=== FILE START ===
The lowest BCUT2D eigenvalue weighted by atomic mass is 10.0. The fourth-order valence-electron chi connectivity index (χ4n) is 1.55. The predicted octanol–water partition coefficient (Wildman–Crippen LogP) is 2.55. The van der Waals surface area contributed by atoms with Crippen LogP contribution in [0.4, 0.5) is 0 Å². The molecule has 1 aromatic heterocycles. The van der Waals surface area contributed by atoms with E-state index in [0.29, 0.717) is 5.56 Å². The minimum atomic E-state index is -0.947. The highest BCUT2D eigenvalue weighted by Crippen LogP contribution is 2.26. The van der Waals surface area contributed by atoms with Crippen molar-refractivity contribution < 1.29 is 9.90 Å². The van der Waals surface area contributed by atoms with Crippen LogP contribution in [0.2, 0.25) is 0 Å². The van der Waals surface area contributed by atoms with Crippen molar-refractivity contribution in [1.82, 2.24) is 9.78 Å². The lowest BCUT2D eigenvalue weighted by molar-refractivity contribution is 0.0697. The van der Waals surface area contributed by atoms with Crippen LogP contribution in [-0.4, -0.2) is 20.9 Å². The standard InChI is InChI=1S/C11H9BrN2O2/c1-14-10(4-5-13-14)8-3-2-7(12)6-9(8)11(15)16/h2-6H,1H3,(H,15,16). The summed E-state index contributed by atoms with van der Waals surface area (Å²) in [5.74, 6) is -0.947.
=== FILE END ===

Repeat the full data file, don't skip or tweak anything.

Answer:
The lowest BCUT2D eigenvalue weighted by atomic mass is 10.0. The fourth-order valence-electron chi connectivity index (χ4n) is 1.55. The predicted octanol–water partition coefficient (Wildman–Crippen LogP) is 2.55. The van der Waals surface area contributed by atoms with Crippen LogP contribution in [0.4, 0.5) is 0 Å². The molecule has 1 aromatic heterocycles. The van der Waals surface area contributed by atoms with E-state index in [0.29, 0.717) is 5.56 Å². The minimum atomic E-state index is -0.947. The highest BCUT2D eigenvalue weighted by Crippen LogP contribution is 2.26. The van der Waals surface area contributed by atoms with Crippen molar-refractivity contribution < 1.29 is 9.90 Å². The van der Waals surface area contributed by atoms with Crippen LogP contribution in [0.2, 0.25) is 0 Å². The van der Waals surface area contributed by atoms with Crippen molar-refractivity contribution in [1.82, 2.24) is 9.78 Å². The lowest BCUT2D eigenvalue weighted by molar-refractivity contribution is 0.0697. The van der Waals surface area contributed by atoms with Crippen LogP contribution in [-0.4, -0.2) is 20.9 Å². The standard InChI is InChI=1S/C11H9BrN2O2/c1-14-10(4-5-13-14)8-3-2-7(12)6-9(8)11(15)16/h2-6H,1H3,(H,15,16). The summed E-state index contributed by atoms with van der Waals surface area (Å²) in [5.74, 6) is -0.947.